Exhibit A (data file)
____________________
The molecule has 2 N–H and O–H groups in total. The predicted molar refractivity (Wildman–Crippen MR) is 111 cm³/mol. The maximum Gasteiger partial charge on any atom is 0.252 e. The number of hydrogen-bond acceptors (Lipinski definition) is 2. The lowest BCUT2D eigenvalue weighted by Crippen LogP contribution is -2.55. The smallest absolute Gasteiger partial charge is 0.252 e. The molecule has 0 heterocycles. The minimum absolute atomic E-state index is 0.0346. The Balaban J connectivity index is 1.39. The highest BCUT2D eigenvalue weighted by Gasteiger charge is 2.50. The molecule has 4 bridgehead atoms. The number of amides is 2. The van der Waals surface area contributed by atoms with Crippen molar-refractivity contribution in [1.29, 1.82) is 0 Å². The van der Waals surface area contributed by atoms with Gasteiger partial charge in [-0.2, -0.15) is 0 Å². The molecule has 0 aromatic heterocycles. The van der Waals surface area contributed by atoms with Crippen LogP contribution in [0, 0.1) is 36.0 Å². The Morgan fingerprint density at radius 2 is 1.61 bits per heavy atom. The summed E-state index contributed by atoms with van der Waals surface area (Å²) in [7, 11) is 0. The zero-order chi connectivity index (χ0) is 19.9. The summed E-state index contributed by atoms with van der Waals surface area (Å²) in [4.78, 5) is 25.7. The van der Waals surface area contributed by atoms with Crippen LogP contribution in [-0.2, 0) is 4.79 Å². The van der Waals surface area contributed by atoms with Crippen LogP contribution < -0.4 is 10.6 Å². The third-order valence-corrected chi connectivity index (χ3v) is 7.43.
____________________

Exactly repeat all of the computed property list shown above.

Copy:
The molecule has 2 N–H and O–H groups in total. The predicted molar refractivity (Wildman–Crippen MR) is 111 cm³/mol. The maximum Gasteiger partial charge on any atom is 0.252 e. The number of hydrogen-bond acceptors (Lipinski definition) is 2. The lowest BCUT2D eigenvalue weighted by Crippen LogP contribution is -2.55. The smallest absolute Gasteiger partial charge is 0.252 e. The molecule has 0 heterocycles. The minimum absolute atomic E-state index is 0.0346. The Balaban J connectivity index is 1.39. The highest BCUT2D eigenvalue weighted by Gasteiger charge is 2.50. The molecule has 4 bridgehead atoms. The number of amides is 2. The van der Waals surface area contributed by atoms with Crippen molar-refractivity contribution in [1.29, 1.82) is 0 Å². The van der Waals surface area contributed by atoms with Gasteiger partial charge in [-0.2, -0.15) is 0 Å². The molecule has 0 aromatic heterocycles. The van der Waals surface area contributed by atoms with Crippen LogP contribution in [0, 0.1) is 36.0 Å². The Morgan fingerprint density at radius 2 is 1.61 bits per heavy atom. The summed E-state index contributed by atoms with van der Waals surface area (Å²) in [7, 11) is 0. The zero-order chi connectivity index (χ0) is 19.9. The summed E-state index contributed by atoms with van der Waals surface area (Å²) in [4.78, 5) is 25.7. The van der Waals surface area contributed by atoms with Crippen LogP contribution in [-0.2, 0) is 4.79 Å². The van der Waals surface area contributed by atoms with Crippen LogP contribution < -0.4 is 10.6 Å². The third-order valence-corrected chi connectivity index (χ3v) is 7.43.